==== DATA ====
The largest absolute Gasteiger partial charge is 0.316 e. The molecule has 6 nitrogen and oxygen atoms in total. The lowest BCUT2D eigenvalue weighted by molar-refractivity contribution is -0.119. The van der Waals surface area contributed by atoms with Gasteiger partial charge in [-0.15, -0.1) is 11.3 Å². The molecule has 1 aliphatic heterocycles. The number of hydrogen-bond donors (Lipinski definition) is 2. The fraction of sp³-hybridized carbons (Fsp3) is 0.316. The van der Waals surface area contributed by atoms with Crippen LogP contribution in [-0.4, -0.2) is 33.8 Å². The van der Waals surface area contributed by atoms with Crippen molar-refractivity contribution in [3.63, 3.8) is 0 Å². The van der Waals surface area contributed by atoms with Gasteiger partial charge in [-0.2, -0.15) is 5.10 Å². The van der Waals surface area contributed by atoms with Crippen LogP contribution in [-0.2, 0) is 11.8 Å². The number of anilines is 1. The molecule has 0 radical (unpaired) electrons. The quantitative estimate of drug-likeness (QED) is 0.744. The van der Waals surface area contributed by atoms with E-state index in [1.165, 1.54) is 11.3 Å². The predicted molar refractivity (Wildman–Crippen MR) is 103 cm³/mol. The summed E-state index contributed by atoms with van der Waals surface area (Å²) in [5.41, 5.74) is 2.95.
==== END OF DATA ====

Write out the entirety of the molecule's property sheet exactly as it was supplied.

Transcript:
The largest absolute Gasteiger partial charge is 0.316 e. The molecule has 6 nitrogen and oxygen atoms in total. The lowest BCUT2D eigenvalue weighted by molar-refractivity contribution is -0.119. The van der Waals surface area contributed by atoms with Gasteiger partial charge in [-0.15, -0.1) is 11.3 Å². The molecule has 1 aliphatic heterocycles. The number of hydrogen-bond donors (Lipinski definition) is 2. The fraction of sp³-hybridized carbons (Fsp3) is 0.316. The van der Waals surface area contributed by atoms with Crippen LogP contribution in [-0.4, -0.2) is 33.8 Å². The van der Waals surface area contributed by atoms with Crippen molar-refractivity contribution in [3.63, 3.8) is 0 Å². The van der Waals surface area contributed by atoms with Gasteiger partial charge in [-0.2, -0.15) is 5.10 Å². The van der Waals surface area contributed by atoms with Crippen LogP contribution in [-0.2, 0) is 11.8 Å². The number of anilines is 1. The molecule has 0 radical (unpaired) electrons. The quantitative estimate of drug-likeness (QED) is 0.744. The van der Waals surface area contributed by atoms with E-state index in [1.165, 1.54) is 11.3 Å². The predicted molar refractivity (Wildman–Crippen MR) is 103 cm³/mol. The summed E-state index contributed by atoms with van der Waals surface area (Å²) in [5.41, 5.74) is 2.95.